Like Teabird, I, too, had a passion for"Dark Shadows." I was so taken with it that I wrote novellas based on it for my own entertainment.
I was not so much taken with doom as I was with drama, passion, eerieness, Inverness capes (for heaven's sake), things occult, period costumes and settings, and mysteries. I read everything ever written by Poe and Lovecraft.
I read Wuthering Heights around this time, but did not appreciate it. Teabird got it exactly right for me: it's hard to appreciate a work that has no sympathetic characters. I prefer to have at least one character with whom to sympathize at least some of the time. However, in the interest of this blog, I picked up a copy of WH over the weekend, and shall reread it. Rereading books at different times of one's life is illuminating. While I certainly understood longing when first I read WH, I was then unable to consider the environment as a character, as Teabird says. I do think you have a point, there, Teabird, and an excellent one at that.
I also read Jane Eyre around this time, and that one spoke to me then. I had much less interest in it later in life, however.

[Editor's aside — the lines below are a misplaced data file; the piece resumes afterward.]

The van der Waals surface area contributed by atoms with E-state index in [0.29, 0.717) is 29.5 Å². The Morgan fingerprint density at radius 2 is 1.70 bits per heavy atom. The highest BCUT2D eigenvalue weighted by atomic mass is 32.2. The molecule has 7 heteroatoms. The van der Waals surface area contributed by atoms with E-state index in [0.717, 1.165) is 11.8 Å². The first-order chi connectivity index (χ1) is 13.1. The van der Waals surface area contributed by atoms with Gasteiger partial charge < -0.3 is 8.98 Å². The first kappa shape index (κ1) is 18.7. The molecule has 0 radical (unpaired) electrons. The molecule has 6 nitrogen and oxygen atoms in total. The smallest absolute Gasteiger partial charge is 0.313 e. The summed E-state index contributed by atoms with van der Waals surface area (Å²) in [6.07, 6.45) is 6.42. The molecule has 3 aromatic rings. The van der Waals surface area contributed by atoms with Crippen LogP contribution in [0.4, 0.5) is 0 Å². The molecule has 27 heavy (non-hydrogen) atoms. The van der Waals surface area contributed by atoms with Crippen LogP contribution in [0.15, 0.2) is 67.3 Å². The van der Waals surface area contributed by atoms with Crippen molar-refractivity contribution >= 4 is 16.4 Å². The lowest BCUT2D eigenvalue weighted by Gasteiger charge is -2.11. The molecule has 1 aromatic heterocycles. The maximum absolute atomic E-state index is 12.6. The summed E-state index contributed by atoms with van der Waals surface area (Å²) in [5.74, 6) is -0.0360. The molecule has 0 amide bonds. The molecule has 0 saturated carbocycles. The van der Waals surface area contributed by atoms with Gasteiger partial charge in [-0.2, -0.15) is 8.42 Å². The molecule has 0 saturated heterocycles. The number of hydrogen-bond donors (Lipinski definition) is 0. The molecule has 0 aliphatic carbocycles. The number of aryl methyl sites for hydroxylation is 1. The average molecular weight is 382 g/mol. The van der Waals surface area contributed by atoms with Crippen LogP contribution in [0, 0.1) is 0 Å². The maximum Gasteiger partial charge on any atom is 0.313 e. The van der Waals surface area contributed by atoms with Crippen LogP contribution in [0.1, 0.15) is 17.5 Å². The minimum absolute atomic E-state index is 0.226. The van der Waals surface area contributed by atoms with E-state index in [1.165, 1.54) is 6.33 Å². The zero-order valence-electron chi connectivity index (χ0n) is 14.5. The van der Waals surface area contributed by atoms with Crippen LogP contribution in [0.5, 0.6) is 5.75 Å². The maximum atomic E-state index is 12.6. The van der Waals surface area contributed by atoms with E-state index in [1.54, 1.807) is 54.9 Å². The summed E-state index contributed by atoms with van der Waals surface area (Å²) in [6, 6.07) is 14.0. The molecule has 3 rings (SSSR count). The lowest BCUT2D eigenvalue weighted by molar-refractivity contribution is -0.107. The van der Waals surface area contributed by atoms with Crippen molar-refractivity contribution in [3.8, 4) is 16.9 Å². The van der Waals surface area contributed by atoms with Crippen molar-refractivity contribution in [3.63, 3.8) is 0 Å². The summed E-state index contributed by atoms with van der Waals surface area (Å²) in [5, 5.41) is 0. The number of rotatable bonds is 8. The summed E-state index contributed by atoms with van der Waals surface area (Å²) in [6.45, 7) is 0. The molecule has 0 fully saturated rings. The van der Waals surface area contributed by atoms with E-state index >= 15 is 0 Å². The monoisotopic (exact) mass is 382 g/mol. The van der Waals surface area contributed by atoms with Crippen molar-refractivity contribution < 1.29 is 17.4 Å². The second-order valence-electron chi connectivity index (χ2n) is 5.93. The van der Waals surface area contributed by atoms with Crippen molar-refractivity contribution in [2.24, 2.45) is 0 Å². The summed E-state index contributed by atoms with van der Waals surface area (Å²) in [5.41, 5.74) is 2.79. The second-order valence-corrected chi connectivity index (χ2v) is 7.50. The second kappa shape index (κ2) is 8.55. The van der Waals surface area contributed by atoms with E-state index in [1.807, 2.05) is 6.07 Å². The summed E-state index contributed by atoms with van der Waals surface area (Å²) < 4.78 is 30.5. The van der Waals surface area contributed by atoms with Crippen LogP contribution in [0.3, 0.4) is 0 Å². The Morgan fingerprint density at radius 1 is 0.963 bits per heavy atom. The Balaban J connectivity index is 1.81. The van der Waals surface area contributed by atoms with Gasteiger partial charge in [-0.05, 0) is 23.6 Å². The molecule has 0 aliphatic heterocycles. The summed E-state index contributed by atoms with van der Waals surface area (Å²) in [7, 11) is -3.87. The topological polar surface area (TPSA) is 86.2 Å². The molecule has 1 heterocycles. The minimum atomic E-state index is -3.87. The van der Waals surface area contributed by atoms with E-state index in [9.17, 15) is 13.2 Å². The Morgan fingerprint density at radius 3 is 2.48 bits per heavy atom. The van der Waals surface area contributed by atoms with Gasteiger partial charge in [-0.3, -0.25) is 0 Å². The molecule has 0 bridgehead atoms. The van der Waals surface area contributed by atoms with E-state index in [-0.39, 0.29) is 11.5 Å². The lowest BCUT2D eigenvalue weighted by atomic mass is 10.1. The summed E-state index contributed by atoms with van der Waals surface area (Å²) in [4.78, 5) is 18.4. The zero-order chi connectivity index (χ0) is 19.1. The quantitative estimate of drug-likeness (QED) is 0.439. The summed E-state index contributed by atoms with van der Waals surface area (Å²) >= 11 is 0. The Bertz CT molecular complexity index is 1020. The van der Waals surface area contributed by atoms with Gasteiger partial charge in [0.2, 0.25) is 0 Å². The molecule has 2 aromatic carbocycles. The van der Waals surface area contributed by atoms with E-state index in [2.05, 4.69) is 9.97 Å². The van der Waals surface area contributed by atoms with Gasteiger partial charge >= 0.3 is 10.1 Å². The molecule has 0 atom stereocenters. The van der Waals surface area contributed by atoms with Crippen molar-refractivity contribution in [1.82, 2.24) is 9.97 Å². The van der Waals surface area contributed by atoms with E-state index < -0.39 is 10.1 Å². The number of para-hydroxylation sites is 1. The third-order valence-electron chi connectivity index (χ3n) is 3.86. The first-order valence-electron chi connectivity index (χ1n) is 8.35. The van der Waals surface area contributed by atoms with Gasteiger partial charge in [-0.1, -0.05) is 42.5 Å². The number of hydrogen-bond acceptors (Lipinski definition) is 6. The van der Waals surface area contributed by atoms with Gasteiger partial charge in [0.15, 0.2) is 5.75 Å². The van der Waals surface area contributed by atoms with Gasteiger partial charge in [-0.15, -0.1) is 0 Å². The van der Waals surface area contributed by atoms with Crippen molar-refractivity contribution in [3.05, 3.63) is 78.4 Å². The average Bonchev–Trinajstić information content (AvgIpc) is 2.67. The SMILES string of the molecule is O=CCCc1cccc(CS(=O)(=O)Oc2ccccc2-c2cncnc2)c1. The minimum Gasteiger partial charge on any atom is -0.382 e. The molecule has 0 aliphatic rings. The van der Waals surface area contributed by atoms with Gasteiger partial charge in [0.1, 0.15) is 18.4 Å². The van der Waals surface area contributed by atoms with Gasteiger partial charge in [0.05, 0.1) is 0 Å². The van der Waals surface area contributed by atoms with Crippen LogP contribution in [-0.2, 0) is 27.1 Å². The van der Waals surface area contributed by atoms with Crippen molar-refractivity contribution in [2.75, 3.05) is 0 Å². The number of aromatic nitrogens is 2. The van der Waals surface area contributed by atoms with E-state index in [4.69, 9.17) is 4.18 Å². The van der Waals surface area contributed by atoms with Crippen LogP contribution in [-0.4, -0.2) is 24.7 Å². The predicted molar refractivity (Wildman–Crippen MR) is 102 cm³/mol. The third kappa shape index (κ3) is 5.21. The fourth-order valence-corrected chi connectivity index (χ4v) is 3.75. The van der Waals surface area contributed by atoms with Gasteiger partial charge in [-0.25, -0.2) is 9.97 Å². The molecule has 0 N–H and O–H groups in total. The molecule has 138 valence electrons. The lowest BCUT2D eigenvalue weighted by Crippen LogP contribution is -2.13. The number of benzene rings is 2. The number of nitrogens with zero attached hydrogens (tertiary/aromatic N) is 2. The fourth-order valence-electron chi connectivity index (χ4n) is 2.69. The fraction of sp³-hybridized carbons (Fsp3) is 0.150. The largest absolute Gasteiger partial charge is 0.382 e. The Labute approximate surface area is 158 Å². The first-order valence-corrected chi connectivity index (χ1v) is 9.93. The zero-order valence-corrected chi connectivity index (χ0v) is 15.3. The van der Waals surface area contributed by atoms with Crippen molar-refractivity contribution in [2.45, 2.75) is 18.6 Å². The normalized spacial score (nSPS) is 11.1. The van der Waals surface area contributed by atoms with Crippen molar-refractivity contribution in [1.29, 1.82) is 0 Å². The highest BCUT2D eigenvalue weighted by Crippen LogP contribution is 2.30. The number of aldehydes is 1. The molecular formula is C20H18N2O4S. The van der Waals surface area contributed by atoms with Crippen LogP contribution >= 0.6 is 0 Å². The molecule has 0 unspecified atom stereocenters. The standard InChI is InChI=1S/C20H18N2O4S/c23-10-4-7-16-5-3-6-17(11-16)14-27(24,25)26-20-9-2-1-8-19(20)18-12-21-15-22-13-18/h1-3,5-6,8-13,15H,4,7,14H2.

Lately, I read a lot of nonfiction, much of it of the true crime genre. There's a lot of trash in this genre, I'm afraid - - anyone who can scrawl a few lines with a blunt Crayola gets published, and, apparently, without benefit of editing. There's an advantage of reading the old works; they were well written. I cannot accept the current trend of writing sentence fragments, using "which" when one means "this," misplacing modifiers, and so on.
But I must warn you, I'm a dyed-in-the-wool curmudgeon.
This is all for now. I really must be off to look for employment - - the gainful kind, that is. The other kind is abundant.